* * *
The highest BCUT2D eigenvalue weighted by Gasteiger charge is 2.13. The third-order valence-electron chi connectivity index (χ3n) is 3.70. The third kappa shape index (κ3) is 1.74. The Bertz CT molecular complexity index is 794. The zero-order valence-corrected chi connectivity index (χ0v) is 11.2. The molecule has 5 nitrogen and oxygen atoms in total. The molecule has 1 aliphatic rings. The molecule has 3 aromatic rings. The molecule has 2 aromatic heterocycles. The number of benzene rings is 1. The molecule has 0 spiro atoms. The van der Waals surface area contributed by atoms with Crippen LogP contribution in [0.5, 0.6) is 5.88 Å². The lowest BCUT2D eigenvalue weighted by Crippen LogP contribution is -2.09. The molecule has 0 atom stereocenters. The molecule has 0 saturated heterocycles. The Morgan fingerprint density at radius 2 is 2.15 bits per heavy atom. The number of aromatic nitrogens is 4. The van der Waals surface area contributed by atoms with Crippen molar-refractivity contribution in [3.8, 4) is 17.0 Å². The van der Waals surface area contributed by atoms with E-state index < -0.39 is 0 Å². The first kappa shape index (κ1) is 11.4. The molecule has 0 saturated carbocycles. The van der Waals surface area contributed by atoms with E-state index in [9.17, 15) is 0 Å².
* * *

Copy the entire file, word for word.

The highest BCUT2D eigenvalue weighted by Gasteiger charge is 2.13. The third-order valence-electron chi connectivity index (χ3n) is 3.70. The third kappa shape index (κ3) is 1.74. The Bertz CT molecular complexity index is 794. The zero-order valence-corrected chi connectivity index (χ0v) is 11.2. The molecule has 5 nitrogen and oxygen atoms in total. The molecule has 1 aliphatic rings. The molecule has 3 aromatic rings. The molecule has 2 aromatic heterocycles. The number of benzene rings is 1. The molecule has 0 spiro atoms. The van der Waals surface area contributed by atoms with Crippen LogP contribution in [0.5, 0.6) is 5.88 Å². The lowest BCUT2D eigenvalue weighted by Crippen LogP contribution is -2.09. The molecule has 0 atom stereocenters. The molecule has 0 saturated heterocycles. The Morgan fingerprint density at radius 2 is 2.15 bits per heavy atom. The number of aromatic nitrogens is 4. The van der Waals surface area contributed by atoms with Crippen molar-refractivity contribution in [3.8, 4) is 17.0 Å². The van der Waals surface area contributed by atoms with E-state index < -0.39 is 0 Å². The first kappa shape index (κ1) is 11.4. The molecule has 0 saturated carbocycles. The van der Waals surface area contributed by atoms with E-state index in [9.17, 15) is 0 Å².